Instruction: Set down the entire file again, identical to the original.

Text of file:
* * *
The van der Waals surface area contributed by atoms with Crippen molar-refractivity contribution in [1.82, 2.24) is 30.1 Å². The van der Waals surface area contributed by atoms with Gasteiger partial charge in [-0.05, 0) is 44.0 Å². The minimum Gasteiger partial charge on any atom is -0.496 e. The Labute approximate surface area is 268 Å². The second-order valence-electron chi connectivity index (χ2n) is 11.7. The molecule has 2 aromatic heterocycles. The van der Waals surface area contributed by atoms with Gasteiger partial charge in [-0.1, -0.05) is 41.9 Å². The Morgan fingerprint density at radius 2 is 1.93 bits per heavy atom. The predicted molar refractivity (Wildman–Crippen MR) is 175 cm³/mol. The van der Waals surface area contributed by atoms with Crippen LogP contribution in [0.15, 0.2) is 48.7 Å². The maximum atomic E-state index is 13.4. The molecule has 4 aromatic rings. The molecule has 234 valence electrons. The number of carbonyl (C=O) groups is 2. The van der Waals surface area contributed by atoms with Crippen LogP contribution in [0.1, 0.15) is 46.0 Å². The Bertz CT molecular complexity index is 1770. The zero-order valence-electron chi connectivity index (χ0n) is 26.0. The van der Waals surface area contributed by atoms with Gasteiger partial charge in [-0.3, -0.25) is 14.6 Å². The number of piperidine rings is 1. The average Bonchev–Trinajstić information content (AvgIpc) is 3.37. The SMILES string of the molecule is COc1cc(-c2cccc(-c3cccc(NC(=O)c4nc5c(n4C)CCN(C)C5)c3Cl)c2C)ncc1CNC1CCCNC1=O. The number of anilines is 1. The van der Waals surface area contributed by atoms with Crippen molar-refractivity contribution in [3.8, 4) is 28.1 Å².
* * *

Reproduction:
The van der Waals surface area contributed by atoms with Crippen molar-refractivity contribution in [1.82, 2.24) is 30.1 Å². The van der Waals surface area contributed by atoms with Gasteiger partial charge in [-0.05, 0) is 44.0 Å². The minimum Gasteiger partial charge on any atom is -0.496 e. The Labute approximate surface area is 268 Å². The second-order valence-electron chi connectivity index (χ2n) is 11.7. The molecule has 2 aromatic heterocycles. The van der Waals surface area contributed by atoms with Gasteiger partial charge in [-0.1, -0.05) is 41.9 Å². The Morgan fingerprint density at radius 2 is 1.93 bits per heavy atom. The predicted molar refractivity (Wildman–Crippen MR) is 175 cm³/mol. The van der Waals surface area contributed by atoms with Crippen LogP contribution in [0.15, 0.2) is 48.7 Å². The maximum atomic E-state index is 13.4. The molecule has 4 aromatic rings. The molecule has 234 valence electrons. The number of carbonyl (C=O) groups is 2. The van der Waals surface area contributed by atoms with Crippen LogP contribution in [0.1, 0.15) is 46.0 Å². The Bertz CT molecular complexity index is 1770. The zero-order valence-electron chi connectivity index (χ0n) is 26.0. The van der Waals surface area contributed by atoms with Gasteiger partial charge in [-0.3, -0.25) is 14.6 Å². The number of piperidine rings is 1. The average Bonchev–Trinajstić information content (AvgIpc) is 3.37. The SMILES string of the molecule is COc1cc(-c2cccc(-c3cccc(NC(=O)c4nc5c(n4C)CCN(C)C5)c3Cl)c2C)ncc1CNC1CCCNC1=O. The number of anilines is 1. The van der Waals surface area contributed by atoms with Crippen molar-refractivity contribution in [3.8, 4) is 28.1 Å².